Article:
Haemophilus influenzae (Hib) Immunization Information

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Rite Aid is keenly aware of how illness and disease can affect one's wellness. That's why we are with you to help you and your family prevent diseases like Haemophilus influenzae type b (Hib). Hib is a bacterial illness that can lead to a potentially fatal brain infection in young children. It may also cause other maladies like: meningitis (inflammation of the tissues covering the brain and spinal column), infections of the blood, pneumonia, infectious arthritis and infections in other body parts.

How does Hib spread?

Haemophilus influenzae disease, including Hib, is the result of infection with the bacterium Haemophilus influenzae. There are six types of Haemophilus influenzae bacteria identified (a through f) and other non-identifiable forms called nontypeable. The most recognizable is Hib.

Hib is transmitted from person-to-person by direct contact or with respiratory droplets, like those from sneezing or coughing. Usually the bacteria remain in the throat and nose and are harmless. Sometimes the bacteria can get into the bloodstream and spread, resulting in serious infection. Hib is typically spread by individuals who have the bacteria in their noses and throats, but who are not ill themselves (asymptomatic). The incubation period (time between exposure and initial symptoms) of Hib is unknown, but could be as short as a few days.

What are the symptoms of Hib?

Hib manifests itself differently depending on which part of the body is affected. The most common severe types of Haemophilus influenzae disease are:

  • Pneumonia (infection of the lungs):
    • Symptoms usually include: fever (older people may have lower than normal body temperature), cough, shortness of breath, chills, sweating, chest pain that comes and goes with breathing, headache, muscle pain and excessive tiredness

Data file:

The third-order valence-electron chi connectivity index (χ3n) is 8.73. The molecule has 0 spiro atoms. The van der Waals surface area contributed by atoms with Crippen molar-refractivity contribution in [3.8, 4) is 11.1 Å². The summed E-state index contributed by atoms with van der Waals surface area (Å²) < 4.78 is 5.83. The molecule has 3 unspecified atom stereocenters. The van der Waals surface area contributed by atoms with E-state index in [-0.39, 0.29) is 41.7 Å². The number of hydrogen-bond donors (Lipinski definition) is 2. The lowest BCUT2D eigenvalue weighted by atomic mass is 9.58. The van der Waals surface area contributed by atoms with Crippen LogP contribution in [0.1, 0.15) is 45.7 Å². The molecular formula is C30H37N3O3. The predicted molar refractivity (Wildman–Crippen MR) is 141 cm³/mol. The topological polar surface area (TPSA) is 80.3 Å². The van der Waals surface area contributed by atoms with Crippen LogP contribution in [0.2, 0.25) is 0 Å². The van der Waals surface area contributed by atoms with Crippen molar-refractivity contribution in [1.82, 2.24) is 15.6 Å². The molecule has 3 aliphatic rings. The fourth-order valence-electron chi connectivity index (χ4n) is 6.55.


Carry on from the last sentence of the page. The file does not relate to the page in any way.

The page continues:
• Bacteremia (infection of the bloodstream):
    • Symptoms may include: fever, chills, excessive tiredness, belly pain, nausea/vomiting, diarrhea, anxiety, shortness of breath, and confusion
  • Meningitis (infection of the tissues covering the brain and spinal cord)
    • Symptoms may include sudden onset of: fever, headache, stiff neck, nausea/vomiting, increased sensitivity to light and confusion

How is Hib diagnosed and treated?

  • Hib is typically diagnosed via laboratory tests that examine samples of potentially infected bodily fluids, most often blood or spinal fluids.
  • Hib is usually treated with a ten-day regimen of antibiotics.
  • Most invasive cases of Hib disease require hospitalization

What is the Hib vaccine?

A vaccine is available that can help to prevent disease caused by Hib, but is not effective with other strains of the Haemophilus influenzae bacteria.

In the U.S., the vaccine is usually administered to infants starting at two months and is recommended for all children under five years of age. In cases where persons are fully vaccinated, but at a heightened risk for Hib disease, additional doses may be recommended. Older children, adolescents, and adults who are not immunized for Hib, but have certain medical conditions, should also get the Hib vaccine.

The Hib vaccine helps to prevent meningitis (an infection of the tissues covering the brain and spinal cord), pneumonia (infection of the lungs), epiglottitis (a severe infection of the throat), and other serious infections caused by the Haemophilus influenzae type b bacteria. It can be safely combined with other vaccines to make combination vaccines, so individuals can receive protection from Hib, plus other diseases, from a single shot.